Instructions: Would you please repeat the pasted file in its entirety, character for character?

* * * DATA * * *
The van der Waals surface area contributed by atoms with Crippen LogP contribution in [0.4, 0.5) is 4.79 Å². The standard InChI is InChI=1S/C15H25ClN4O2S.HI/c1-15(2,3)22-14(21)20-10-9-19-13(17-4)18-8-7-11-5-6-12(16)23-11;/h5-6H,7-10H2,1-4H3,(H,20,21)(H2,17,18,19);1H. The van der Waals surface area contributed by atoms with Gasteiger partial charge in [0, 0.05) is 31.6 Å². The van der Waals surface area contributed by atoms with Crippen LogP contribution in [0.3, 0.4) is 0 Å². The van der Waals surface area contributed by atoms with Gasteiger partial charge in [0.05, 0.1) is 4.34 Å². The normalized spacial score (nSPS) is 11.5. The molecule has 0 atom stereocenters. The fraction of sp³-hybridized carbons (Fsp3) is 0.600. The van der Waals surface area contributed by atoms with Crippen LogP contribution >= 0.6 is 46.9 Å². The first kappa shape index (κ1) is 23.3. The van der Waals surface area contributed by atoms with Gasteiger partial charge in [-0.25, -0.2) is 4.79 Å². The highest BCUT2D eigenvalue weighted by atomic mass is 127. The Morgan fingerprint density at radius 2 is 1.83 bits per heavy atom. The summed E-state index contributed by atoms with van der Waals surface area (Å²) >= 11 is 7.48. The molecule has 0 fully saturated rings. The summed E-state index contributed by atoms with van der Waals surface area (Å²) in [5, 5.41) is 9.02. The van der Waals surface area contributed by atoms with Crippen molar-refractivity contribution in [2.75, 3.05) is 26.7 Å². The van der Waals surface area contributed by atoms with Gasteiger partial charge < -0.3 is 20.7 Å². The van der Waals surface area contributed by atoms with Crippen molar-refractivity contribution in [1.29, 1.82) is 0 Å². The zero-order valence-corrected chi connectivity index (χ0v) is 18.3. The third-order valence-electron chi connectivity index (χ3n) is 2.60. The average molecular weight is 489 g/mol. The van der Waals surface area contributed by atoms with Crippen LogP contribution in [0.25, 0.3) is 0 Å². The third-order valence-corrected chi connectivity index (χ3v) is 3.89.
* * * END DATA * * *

The van der Waals surface area contributed by atoms with Crippen LogP contribution in [0.4, 0.5) is 4.79 Å². The standard InChI is InChI=1S/C15H25ClN4O2S.HI/c1-15(2,3)22-14(21)20-10-9-19-13(17-4)18-8-7-11-5-6-12(16)23-11;/h5-6H,7-10H2,1-4H3,(H,20,21)(H2,17,18,19);1H. The van der Waals surface area contributed by atoms with Gasteiger partial charge in [0, 0.05) is 31.6 Å². The van der Waals surface area contributed by atoms with Crippen LogP contribution in [0.3, 0.4) is 0 Å². The van der Waals surface area contributed by atoms with Gasteiger partial charge in [0.05, 0.1) is 4.34 Å². The normalized spacial score (nSPS) is 11.5. The molecule has 0 atom stereocenters. The fraction of sp³-hybridized carbons (Fsp3) is 0.600. The van der Waals surface area contributed by atoms with Crippen LogP contribution >= 0.6 is 46.9 Å². The first kappa shape index (κ1) is 23.3. The van der Waals surface area contributed by atoms with Gasteiger partial charge in [-0.25, -0.2) is 4.79 Å². The highest BCUT2D eigenvalue weighted by atomic mass is 127. The Morgan fingerprint density at radius 2 is 1.83 bits per heavy atom. The summed E-state index contributed by atoms with van der Waals surface area (Å²) >= 11 is 7.48. The molecule has 0 fully saturated rings. The summed E-state index contributed by atoms with van der Waals surface area (Å²) in [5, 5.41) is 9.02. The van der Waals surface area contributed by atoms with Crippen molar-refractivity contribution in [2.75, 3.05) is 26.7 Å². The van der Waals surface area contributed by atoms with Gasteiger partial charge < -0.3 is 20.7 Å². The van der Waals surface area contributed by atoms with Crippen molar-refractivity contribution in [1.29, 1.82) is 0 Å². The zero-order valence-corrected chi connectivity index (χ0v) is 18.3. The third-order valence-electron chi connectivity index (χ3n) is 2.60. The average molecular weight is 489 g/mol. The van der Waals surface area contributed by atoms with Crippen LogP contribution in [0.25, 0.3) is 0 Å². The third-order valence-corrected chi connectivity index (χ3v) is 3.89.